The Member made a general point about overcommitment and its risk. It is absolutely right that I, as Finance Minister, along with the Assembly and the Executive, ask Departments to deliver on the budgets that they have been given. That is the right approach, and I cannot understand how it is seen as a risk. Departments will always have reduced requirements; the Department for Employment and Learning, the Minister of which is the Member’s party leader, has surrendered the greatest amount of reduced requirements this time. I do not see that as a criticism, although the Member described it as an inefficiency in a previous debate, a matter that I said he should take up with his party leader. However, it is sensible and prudent for Departments to surrender money that they cannot spend, so that it can be used for other purposes.
As the Member knows, when his party made its submission on the Budget, it urged the Executive to overcommit further — it said that the Executive were far too cautious in not making a greater level of overcommitment or budgeting for it. As I have indicated a number of times, Mr Beggs, who is in the Chamber today, said that if we extended the amount of overcommitment, we would be implementing one of the ideas suggested by the Ulster Unionist Party. Therefore, we are doing what the Member’s party asked, so it is a bit late for him to criticise us.
I recognise, and give credit for, the £1·5 billion capital spend for this year. Departments anticipate that some £18 million of current expenditure and £0·5 million of capital investment will remain unspent at the end of this year. Will the Minister explain why, as I understand to be the case, that was not formally declared for the February monitoring round?
The Minister stated:
“there is a bias toward prudent forecasts, with the actual level of underspend often substantially greater than that which has been forecasted previously.”
He also identified the:
“large margin of error inherent in the forecast information that was provided by Departments”.
From all I read, and from those two statements in particular, I do not get the impression of properly managed financial systems across the Departments, including the Department of Finance and Personnel (DFP). I wonder why high salaries and, in particular, large bonuses are paid to senior civil servants to carry out that job, as they do not appear to be doing it successfully.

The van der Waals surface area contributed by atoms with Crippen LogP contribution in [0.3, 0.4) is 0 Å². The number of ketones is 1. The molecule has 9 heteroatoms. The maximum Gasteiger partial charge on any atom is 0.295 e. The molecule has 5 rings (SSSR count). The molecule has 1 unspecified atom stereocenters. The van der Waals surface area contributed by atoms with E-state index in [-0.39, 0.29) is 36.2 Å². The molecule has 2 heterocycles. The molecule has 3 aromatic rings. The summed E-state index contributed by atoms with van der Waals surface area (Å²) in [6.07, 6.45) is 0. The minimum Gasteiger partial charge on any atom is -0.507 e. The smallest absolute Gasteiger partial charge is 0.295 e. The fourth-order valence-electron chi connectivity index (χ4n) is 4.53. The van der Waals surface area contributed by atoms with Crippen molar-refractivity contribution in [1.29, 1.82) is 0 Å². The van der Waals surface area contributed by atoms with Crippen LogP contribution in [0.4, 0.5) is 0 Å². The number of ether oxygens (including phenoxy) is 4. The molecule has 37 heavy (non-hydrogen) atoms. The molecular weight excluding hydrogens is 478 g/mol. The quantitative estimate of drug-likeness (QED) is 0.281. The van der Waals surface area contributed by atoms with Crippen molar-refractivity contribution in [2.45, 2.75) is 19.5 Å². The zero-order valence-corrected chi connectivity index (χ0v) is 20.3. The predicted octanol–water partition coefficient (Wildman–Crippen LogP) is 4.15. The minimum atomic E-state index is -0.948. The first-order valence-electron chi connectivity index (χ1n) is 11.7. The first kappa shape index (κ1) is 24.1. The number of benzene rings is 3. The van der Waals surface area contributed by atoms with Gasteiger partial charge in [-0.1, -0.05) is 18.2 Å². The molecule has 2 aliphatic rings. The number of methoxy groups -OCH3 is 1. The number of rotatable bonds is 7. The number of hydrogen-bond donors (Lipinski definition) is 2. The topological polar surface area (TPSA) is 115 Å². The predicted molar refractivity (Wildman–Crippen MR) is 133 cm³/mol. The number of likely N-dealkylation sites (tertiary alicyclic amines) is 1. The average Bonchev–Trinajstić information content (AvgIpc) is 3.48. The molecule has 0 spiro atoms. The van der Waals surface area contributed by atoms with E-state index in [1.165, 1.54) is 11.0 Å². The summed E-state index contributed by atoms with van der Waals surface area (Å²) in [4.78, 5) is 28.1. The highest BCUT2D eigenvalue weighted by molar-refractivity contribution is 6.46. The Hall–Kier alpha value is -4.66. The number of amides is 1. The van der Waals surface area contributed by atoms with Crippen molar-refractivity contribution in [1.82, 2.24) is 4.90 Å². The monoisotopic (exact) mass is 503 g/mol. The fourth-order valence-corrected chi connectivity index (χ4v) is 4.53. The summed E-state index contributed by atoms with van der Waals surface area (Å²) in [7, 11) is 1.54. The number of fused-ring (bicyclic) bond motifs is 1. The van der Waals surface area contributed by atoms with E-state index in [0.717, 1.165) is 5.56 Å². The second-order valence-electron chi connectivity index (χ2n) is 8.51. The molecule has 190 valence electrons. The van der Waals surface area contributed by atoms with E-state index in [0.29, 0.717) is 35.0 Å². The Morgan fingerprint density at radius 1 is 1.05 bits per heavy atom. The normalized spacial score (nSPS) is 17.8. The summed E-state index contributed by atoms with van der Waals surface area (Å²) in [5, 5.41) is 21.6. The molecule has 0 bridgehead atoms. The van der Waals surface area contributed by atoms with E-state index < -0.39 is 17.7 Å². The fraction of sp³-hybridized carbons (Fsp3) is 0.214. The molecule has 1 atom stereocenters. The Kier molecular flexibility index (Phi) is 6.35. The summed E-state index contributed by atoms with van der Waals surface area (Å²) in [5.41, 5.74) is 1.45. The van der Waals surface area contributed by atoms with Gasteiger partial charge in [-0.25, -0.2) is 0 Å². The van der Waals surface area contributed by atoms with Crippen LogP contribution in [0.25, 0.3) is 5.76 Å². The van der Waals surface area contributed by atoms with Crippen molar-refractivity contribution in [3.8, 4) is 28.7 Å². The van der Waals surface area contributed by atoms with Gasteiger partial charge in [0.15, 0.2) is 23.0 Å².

The Member is being slightly unfair; if something goes wrong, one could say that the salaries paid to MLAs are out of kilter, and one may ask what the monitoring Committees are doing. However, I would not be so unfair, because everyone does their best in this process.
The Member raised issues that individual Assembly Committees will want to take up with their respective Departments and Ministers. There may be different reasons, such as planning and so forth, why certain projects have not come to full fruition by the end of the financial year. However, Departments are undertaking considerable delivery of projects. The big reduction in the scale of reduced requirements and the extremely low level of underspend that is forecast demonstrate that all Departments and Ministers are taking more seriously the need to spend, and deliver on, the money.
If the Member has issues about non-expenditure and about forecasting, those are matters for individual Ministers, whether in DSD, DRD or DEL. Committees and Members will wish to pursue those matters with each Minister and Department, because they, not DFP, manage the process. DFP monitors and observes the process; it hears the reports and tells Departments what they have to do, but it is for Ministers to deliver on such matters. I am sure that the Member will look closely at how all Departments have performed throughout the year.
I thank the Minister for his statement. The capital spend of £1·5 billion is a considerable sum. However, in the investment strategy for Northern Ireland (ISNI), the figure for this financial year is £1·8 billion. Will the Minister clarify the current status of ISNI, and, in particular, the figures contained in that document?
Will the Minister elaborate on how he foresees the additional moneys for winter fuel payments being delivered? I am not sure that the financial systems to facilitate those payments are in place. In practice, will the June monitoring round be the first opportunity to address that issue? No winter payments have been issued so far, and June is in the summer.
The winter fuel allowance is a matter for the Department for Social Development. DFP has made the funds available and has undertaken to find the additional amount when it is needed. The delivery, processes and timing are entirely for the Department for Social Development, and, therefore, the Member should direct his question to the Minister concerned.